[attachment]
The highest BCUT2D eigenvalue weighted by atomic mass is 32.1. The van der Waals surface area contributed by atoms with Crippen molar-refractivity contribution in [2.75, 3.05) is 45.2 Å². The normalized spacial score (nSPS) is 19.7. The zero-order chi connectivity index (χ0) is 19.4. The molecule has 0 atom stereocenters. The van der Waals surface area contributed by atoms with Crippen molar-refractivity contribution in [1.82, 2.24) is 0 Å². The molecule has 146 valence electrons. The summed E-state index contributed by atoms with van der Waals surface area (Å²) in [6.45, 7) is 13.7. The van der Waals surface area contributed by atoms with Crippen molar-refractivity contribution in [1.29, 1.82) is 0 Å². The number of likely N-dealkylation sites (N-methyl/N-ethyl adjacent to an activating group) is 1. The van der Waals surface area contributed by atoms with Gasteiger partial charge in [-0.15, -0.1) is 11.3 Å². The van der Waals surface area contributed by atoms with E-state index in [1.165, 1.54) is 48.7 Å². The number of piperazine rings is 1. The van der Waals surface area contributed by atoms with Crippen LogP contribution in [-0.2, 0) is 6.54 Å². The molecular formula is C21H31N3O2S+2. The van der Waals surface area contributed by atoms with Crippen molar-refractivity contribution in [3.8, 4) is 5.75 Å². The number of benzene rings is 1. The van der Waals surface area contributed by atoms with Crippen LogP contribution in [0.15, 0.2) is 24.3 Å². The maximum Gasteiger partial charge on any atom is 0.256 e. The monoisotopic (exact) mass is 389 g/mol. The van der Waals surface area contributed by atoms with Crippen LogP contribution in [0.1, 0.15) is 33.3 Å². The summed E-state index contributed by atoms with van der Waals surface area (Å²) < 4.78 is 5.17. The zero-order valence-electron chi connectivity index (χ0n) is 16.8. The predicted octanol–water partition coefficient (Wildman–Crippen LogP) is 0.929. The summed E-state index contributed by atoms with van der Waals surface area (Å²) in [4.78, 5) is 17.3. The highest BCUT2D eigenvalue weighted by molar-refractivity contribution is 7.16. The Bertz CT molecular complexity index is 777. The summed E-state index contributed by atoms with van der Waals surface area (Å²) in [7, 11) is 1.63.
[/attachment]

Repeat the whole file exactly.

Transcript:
The highest BCUT2D eigenvalue weighted by atomic mass is 32.1. The van der Waals surface area contributed by atoms with Crippen molar-refractivity contribution in [2.75, 3.05) is 45.2 Å². The normalized spacial score (nSPS) is 19.7. The zero-order chi connectivity index (χ0) is 19.4. The molecule has 0 atom stereocenters. The van der Waals surface area contributed by atoms with Crippen molar-refractivity contribution in [1.82, 2.24) is 0 Å². The molecule has 146 valence electrons. The summed E-state index contributed by atoms with van der Waals surface area (Å²) in [6.45, 7) is 13.7. The van der Waals surface area contributed by atoms with Crippen molar-refractivity contribution in [1.29, 1.82) is 0 Å². The number of likely N-dealkylation sites (N-methyl/N-ethyl adjacent to an activating group) is 1. The van der Waals surface area contributed by atoms with Gasteiger partial charge in [-0.15, -0.1) is 11.3 Å². The van der Waals surface area contributed by atoms with E-state index in [1.165, 1.54) is 48.7 Å². The number of piperazine rings is 1. The van der Waals surface area contributed by atoms with Crippen LogP contribution in [-0.2, 0) is 6.54 Å². The molecular formula is C21H31N3O2S+2. The van der Waals surface area contributed by atoms with Crippen molar-refractivity contribution in [3.8, 4) is 5.75 Å². The number of benzene rings is 1. The van der Waals surface area contributed by atoms with Crippen LogP contribution in [0.15, 0.2) is 24.3 Å². The maximum Gasteiger partial charge on any atom is 0.256 e. The monoisotopic (exact) mass is 389 g/mol. The van der Waals surface area contributed by atoms with Crippen LogP contribution in [0.1, 0.15) is 33.3 Å². The summed E-state index contributed by atoms with van der Waals surface area (Å²) < 4.78 is 5.17. The zero-order valence-electron chi connectivity index (χ0n) is 16.8. The predicted octanol–water partition coefficient (Wildman–Crippen LogP) is 0.929. The summed E-state index contributed by atoms with van der Waals surface area (Å²) in [4.78, 5) is 17.3. The highest BCUT2D eigenvalue weighted by molar-refractivity contribution is 7.16. The Bertz CT molecular complexity index is 777. The summed E-state index contributed by atoms with van der Waals surface area (Å²) in [7, 11) is 1.63.